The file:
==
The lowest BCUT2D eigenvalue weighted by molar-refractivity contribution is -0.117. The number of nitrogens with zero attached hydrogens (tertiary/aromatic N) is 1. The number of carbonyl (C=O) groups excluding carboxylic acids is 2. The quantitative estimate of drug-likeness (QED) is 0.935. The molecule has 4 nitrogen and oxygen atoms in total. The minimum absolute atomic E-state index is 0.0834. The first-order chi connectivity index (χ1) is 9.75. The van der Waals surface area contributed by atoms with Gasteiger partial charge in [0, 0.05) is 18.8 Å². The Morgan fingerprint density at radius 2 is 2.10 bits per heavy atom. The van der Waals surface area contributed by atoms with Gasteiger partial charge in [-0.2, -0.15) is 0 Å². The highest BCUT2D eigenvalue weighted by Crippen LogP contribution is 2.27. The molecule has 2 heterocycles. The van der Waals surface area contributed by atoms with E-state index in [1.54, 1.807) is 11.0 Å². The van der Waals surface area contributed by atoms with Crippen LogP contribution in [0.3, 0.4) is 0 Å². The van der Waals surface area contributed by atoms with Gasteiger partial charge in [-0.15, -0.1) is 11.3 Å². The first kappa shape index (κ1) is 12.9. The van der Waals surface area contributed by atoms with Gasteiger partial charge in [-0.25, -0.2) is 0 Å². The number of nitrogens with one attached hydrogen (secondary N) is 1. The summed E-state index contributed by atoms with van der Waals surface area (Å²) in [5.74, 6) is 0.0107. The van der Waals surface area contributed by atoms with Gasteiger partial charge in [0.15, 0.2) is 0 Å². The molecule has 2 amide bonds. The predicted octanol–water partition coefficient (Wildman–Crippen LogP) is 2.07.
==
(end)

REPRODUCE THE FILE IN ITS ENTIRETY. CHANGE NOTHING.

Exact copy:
The lowest BCUT2D eigenvalue weighted by molar-refractivity contribution is -0.117. The number of nitrogens with zero attached hydrogens (tertiary/aromatic N) is 1. The number of carbonyl (C=O) groups excluding carboxylic acids is 2. The quantitative estimate of drug-likeness (QED) is 0.935. The molecule has 4 nitrogen and oxygen atoms in total. The minimum absolute atomic E-state index is 0.0834. The first-order chi connectivity index (χ1) is 9.75. The van der Waals surface area contributed by atoms with Gasteiger partial charge in [0, 0.05) is 18.8 Å². The Morgan fingerprint density at radius 2 is 2.10 bits per heavy atom. The van der Waals surface area contributed by atoms with Gasteiger partial charge in [-0.2, -0.15) is 0 Å². The highest BCUT2D eigenvalue weighted by Crippen LogP contribution is 2.27. The molecule has 2 heterocycles. The van der Waals surface area contributed by atoms with E-state index in [1.54, 1.807) is 11.0 Å². The van der Waals surface area contributed by atoms with Crippen LogP contribution in [0.3, 0.4) is 0 Å². The van der Waals surface area contributed by atoms with Gasteiger partial charge in [-0.15, -0.1) is 11.3 Å². The first kappa shape index (κ1) is 12.9. The van der Waals surface area contributed by atoms with Gasteiger partial charge in [-0.25, -0.2) is 0 Å². The number of nitrogens with one attached hydrogen (secondary N) is 1. The summed E-state index contributed by atoms with van der Waals surface area (Å²) in [5.74, 6) is 0.0107. The van der Waals surface area contributed by atoms with Gasteiger partial charge in [0.15, 0.2) is 0 Å². The molecule has 2 amide bonds. The predicted octanol–water partition coefficient (Wildman–Crippen LogP) is 2.07.